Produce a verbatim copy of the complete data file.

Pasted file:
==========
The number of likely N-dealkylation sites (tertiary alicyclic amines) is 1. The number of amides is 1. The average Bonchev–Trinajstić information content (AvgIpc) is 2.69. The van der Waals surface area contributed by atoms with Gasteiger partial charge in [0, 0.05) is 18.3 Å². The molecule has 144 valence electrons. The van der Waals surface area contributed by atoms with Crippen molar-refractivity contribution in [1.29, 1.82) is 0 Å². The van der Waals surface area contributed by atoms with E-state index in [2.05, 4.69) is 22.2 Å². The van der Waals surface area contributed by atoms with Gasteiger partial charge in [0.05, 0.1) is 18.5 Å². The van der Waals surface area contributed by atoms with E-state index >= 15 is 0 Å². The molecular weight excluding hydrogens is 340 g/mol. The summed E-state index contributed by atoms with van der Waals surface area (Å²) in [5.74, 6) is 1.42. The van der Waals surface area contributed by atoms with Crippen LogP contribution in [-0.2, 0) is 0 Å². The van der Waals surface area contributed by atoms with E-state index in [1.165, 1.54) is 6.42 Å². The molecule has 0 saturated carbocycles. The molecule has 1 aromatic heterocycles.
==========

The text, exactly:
The number of likely N-dealkylation sites (tertiary alicyclic amines) is 1. The number of amides is 1. The average Bonchev–Trinajstić information content (AvgIpc) is 2.69. The van der Waals surface area contributed by atoms with Gasteiger partial charge in [0, 0.05) is 18.3 Å². The molecule has 144 valence electrons. The van der Waals surface area contributed by atoms with Crippen molar-refractivity contribution in [1.29, 1.82) is 0 Å². The van der Waals surface area contributed by atoms with E-state index in [2.05, 4.69) is 22.2 Å². The van der Waals surface area contributed by atoms with Gasteiger partial charge in [0.05, 0.1) is 18.5 Å². The van der Waals surface area contributed by atoms with E-state index >= 15 is 0 Å². The molecular weight excluding hydrogens is 340 g/mol. The summed E-state index contributed by atoms with van der Waals surface area (Å²) in [5.74, 6) is 1.42. The van der Waals surface area contributed by atoms with Crippen LogP contribution in [-0.2, 0) is 0 Å². The van der Waals surface area contributed by atoms with E-state index in [1.165, 1.54) is 6.42 Å². The molecule has 0 saturated carbocycles. The molecule has 1 aromatic heterocycles.